A ‘sweet’ turnaround
Irene Chang Britt, senior vice-president of global baking and snacking at Campbell Soup Co. and president of Pepperidge Farm, in a July 25 analyst meeting expressed her pleasure with the turnaround taking place in the company’s sweet portfolio, which she said has been challenged in recent years.
“We have returned to growth,” she said. “This turnaround is the result of carefully focused investment in three areas: refreshing our core range, evolving our leading brand, Milano, and launching innovation designed to attract new consumers to the category.”
Keying the turnaround was the introduction of the Dessert Shop range of soft dessert-inspired cookies as a limited-edition seasonal offering.
“The consumer response has been so enthusiastic that we introduced year-round varieties in fiscal ’13, starting with strawberry cheesecake and dark chocolate cheesecake,” Ms. Britt said. “To continue our successful seasonal product line, we will bring back our popular pumpkin cheesecake and caramel apple varieties this fall.”
In the 52 weeks ended July 14, cookie dollar sales at Pepperidge Farm were $361,227,500, up 2% from the same period a year ago, while unit sales increased 6% to 121,499,700, according to I.R.I.
Acquisitions bring in new players
A couple of transactions in August may have flown beneath the radar, but nonetheless may provide potential going forward in some of the “niche” cookie sub-categories.
First, Post Holdings, Inc., St. Louis, on Aug. 2 signed a definitive agreement to acquire Premier Nutrition Corp. for $180 million in cash. Based in Emeryville, Calif., Premier Nutrition markets and distributes protein bars and shakes under the Premier Protein brand, high protein bars and cookies under the Titan brand, and nutritional supplements under the Joint Juice brand.
Sold in 24-count boxes and packaged two to a pack, each two-cookie serving of Titan brand cookies contains 20 grams of protein. The cookies are available in three flavors: chocolate chip, oatmeal raisin and peanut butter.
“We are excited to enter this high growth and dynamic category,” said Bill Stiritz, chairman and c.e.o. of Post Holdings.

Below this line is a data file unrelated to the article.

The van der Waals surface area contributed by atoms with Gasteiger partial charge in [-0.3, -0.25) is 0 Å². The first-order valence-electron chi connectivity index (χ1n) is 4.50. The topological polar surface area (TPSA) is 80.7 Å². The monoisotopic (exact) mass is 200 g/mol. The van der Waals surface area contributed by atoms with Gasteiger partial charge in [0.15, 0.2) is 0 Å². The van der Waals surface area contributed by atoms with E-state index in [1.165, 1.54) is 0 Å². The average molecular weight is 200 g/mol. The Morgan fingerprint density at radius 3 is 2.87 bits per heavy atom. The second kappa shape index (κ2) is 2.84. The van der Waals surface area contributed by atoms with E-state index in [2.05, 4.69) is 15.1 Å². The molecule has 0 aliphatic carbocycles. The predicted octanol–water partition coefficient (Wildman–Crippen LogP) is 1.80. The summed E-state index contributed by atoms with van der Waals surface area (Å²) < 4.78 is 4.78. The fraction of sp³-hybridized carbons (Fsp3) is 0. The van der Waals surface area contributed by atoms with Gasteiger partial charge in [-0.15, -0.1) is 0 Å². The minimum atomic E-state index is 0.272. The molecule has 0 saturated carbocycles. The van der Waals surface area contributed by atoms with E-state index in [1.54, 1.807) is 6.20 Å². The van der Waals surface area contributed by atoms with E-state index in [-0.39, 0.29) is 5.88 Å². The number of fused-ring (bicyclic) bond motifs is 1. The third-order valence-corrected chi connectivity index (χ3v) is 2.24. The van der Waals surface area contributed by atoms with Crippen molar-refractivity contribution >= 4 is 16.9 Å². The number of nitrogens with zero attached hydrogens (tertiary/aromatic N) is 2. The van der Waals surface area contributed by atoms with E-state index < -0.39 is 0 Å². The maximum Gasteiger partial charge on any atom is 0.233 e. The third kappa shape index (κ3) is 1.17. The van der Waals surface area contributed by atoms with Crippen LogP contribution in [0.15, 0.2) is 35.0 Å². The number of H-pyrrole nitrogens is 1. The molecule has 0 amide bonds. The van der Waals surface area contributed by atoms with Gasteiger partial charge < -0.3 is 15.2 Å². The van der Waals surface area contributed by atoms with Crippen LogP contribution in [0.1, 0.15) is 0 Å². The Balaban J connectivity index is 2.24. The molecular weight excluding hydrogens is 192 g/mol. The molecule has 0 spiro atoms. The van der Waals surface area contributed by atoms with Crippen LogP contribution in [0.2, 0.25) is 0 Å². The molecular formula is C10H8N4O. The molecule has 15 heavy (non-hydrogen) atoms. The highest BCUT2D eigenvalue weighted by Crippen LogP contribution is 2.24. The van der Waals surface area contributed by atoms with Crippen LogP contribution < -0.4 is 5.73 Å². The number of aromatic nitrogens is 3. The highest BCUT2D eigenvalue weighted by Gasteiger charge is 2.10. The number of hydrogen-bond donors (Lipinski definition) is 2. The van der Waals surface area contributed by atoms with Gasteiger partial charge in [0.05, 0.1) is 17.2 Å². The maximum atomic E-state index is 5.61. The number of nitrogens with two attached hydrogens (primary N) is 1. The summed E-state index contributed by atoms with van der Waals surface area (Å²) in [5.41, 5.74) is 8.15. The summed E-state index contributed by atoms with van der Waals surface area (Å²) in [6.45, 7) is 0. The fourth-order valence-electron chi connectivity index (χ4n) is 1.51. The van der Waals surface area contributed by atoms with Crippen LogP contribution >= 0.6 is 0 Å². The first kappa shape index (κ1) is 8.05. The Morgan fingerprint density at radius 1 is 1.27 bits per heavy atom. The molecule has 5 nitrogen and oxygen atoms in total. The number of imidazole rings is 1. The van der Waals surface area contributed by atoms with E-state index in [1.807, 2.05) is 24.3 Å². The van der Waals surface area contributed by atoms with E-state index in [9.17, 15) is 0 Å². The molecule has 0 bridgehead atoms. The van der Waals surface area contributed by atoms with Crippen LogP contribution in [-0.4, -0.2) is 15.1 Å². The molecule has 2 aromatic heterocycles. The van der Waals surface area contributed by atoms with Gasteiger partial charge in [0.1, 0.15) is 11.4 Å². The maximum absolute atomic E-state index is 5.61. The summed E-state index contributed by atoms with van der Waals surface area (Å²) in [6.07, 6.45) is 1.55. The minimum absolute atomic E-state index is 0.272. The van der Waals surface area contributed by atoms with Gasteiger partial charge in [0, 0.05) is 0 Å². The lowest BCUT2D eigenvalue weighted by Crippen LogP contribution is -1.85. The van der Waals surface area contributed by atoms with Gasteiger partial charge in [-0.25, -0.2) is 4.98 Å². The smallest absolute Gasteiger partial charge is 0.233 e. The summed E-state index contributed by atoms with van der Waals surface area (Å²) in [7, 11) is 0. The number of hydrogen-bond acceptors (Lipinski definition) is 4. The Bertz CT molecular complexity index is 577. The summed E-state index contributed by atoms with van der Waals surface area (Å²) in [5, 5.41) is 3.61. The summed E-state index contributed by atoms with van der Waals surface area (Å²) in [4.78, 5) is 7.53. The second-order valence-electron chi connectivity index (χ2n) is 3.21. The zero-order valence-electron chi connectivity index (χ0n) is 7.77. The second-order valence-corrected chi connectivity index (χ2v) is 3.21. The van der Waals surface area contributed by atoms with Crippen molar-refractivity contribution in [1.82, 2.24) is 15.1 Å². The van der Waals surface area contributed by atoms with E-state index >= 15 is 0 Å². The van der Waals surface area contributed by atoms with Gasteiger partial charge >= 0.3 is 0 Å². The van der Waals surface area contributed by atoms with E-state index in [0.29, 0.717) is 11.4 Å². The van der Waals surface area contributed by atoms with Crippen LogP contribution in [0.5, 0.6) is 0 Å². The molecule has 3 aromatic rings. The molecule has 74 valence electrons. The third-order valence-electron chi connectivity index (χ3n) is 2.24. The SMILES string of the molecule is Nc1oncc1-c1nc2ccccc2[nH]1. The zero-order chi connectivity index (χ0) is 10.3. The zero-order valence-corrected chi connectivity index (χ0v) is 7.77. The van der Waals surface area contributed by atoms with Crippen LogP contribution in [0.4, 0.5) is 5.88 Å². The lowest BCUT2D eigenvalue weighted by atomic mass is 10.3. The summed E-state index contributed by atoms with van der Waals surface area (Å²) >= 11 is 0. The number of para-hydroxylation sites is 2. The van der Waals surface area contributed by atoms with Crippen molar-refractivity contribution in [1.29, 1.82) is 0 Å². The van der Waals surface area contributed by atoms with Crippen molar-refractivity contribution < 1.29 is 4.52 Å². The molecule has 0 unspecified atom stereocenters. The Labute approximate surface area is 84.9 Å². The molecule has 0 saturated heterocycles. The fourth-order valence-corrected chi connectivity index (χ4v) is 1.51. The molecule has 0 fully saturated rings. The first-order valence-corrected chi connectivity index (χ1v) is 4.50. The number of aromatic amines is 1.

More recently, Orrville, Ohio-based The J.M. Smucker Co. acquired Enray, Inc., a Livermore, Calif.-based manufacturer and marketer of organic, gluten-free grain products.
Enray’s products include sprouted and non-sprouted grains, pasta and cookies, most of which are sold under the truRoots brand. The cookies are marketed under the Qookies label, and are available in five varieties: Ancient Three-Seed; Aztec chocolate chunk; classic vanilla; orange ginger; and rich chocolate chip.
“Baked with organic sprouted and whole grain ingredients, these Qookies may look, smell and taste traditional — however they are anything but,” the company’s web site states. “Cookies just evolved.”
Richard Smucker, chief executive officer of J.M. Smucker Co., said the acquisition “strengthens and adds to the breadth” of Smucker’s natural foods business, extending it beyond the leadership position it currently hold in the natural and organic beverages category.
“The addition of the truRoots brand and its organic quinoa and other ancient grain products provides an on-trend, compelling product platform across the rapidly growing gluten-free market,” he said.
Another niche cookie product hitting the market this summer was introduced by Koochikoo, L.L.C., Seattle. In partnership with KeHE Distributors out of Chicago, Koochikoo launched all-natural, sugar-free cookies that feature monk fruit as a natural high-intensity sweetener. Monk fruit, also known as luo han guo, is about 200 times sweeter than sugar and has 0 calories per serving.
Sally Cox, founder of Koochikoo, said it took a year of research and development to determine the right amount of monk fruit and other ingredients to use in the cookies. The cookies are available in four varieties: Blissful Chocolately Brownie; Joyful Mapley Oatmeal; Sunny Strawberry Twist; and Cheerful Chocolatey Chip.
In addition to monk fruit extracts the cookies feature stevia plant extracts, erythritol (a polyol) and dietary fiber (resistant dextrin and inulin).
David’s Cookies opens new headquarters
CEDAR GROVE, N.J. — David’s Cookies held a grand opening Aug. 14 for its new 160,000-square-foot facility in Cedar Grove that will serve as corporate headquarters and a production facility. The company invested $15 million in the facility.
The company’s more than 350 employees attended the ceremony as did Kim Guadagno, lieutenant governor of New Jersey; Senator Kevin O’Toole; and Robert O’Toole, mayor of Cedar Grove. Food service vendors, distributors and business partners were invited to tour the facility.
In the near future David’s Cookies plans to consolidate facilities from Fairfield, N.J., and Longwood, Fla. Originally formed in 1979, David’s Cookies manufactures and distributes cookies and frozen cookie dough for the food service and co-branding baking industries and fresh baked cookies sold on-line.